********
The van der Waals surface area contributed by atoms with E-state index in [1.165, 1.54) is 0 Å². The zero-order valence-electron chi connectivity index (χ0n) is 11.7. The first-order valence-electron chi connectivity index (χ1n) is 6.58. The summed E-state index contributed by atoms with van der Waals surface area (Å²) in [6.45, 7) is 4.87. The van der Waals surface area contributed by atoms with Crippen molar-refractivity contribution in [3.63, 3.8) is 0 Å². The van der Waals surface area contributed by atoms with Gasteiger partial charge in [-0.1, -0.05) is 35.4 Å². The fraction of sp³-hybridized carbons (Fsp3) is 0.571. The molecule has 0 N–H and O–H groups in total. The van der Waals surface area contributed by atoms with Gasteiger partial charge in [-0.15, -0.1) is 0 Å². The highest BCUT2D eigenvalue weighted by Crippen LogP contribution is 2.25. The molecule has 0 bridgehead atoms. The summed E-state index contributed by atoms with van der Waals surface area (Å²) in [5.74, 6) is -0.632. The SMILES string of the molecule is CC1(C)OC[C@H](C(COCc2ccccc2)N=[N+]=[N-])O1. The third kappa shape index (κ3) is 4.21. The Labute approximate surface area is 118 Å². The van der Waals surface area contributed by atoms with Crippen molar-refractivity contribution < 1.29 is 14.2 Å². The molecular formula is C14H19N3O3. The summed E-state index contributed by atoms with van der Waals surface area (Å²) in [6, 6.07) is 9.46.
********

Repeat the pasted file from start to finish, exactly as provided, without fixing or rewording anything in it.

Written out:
The van der Waals surface area contributed by atoms with E-state index in [1.165, 1.54) is 0 Å². The zero-order valence-electron chi connectivity index (χ0n) is 11.7. The first-order valence-electron chi connectivity index (χ1n) is 6.58. The summed E-state index contributed by atoms with van der Waals surface area (Å²) in [6.45, 7) is 4.87. The van der Waals surface area contributed by atoms with Crippen molar-refractivity contribution in [3.63, 3.8) is 0 Å². The van der Waals surface area contributed by atoms with Gasteiger partial charge in [-0.1, -0.05) is 35.4 Å². The fraction of sp³-hybridized carbons (Fsp3) is 0.571. The molecule has 0 N–H and O–H groups in total. The van der Waals surface area contributed by atoms with Gasteiger partial charge in [-0.15, -0.1) is 0 Å². The highest BCUT2D eigenvalue weighted by Crippen LogP contribution is 2.25. The molecule has 0 bridgehead atoms. The summed E-state index contributed by atoms with van der Waals surface area (Å²) in [5.74, 6) is -0.632. The SMILES string of the molecule is CC1(C)OC[C@H](C(COCc2ccccc2)N=[N+]=[N-])O1. The third kappa shape index (κ3) is 4.21. The Labute approximate surface area is 118 Å². The van der Waals surface area contributed by atoms with Crippen molar-refractivity contribution < 1.29 is 14.2 Å². The molecular formula is C14H19N3O3. The summed E-state index contributed by atoms with van der Waals surface area (Å²) in [6, 6.07) is 9.46.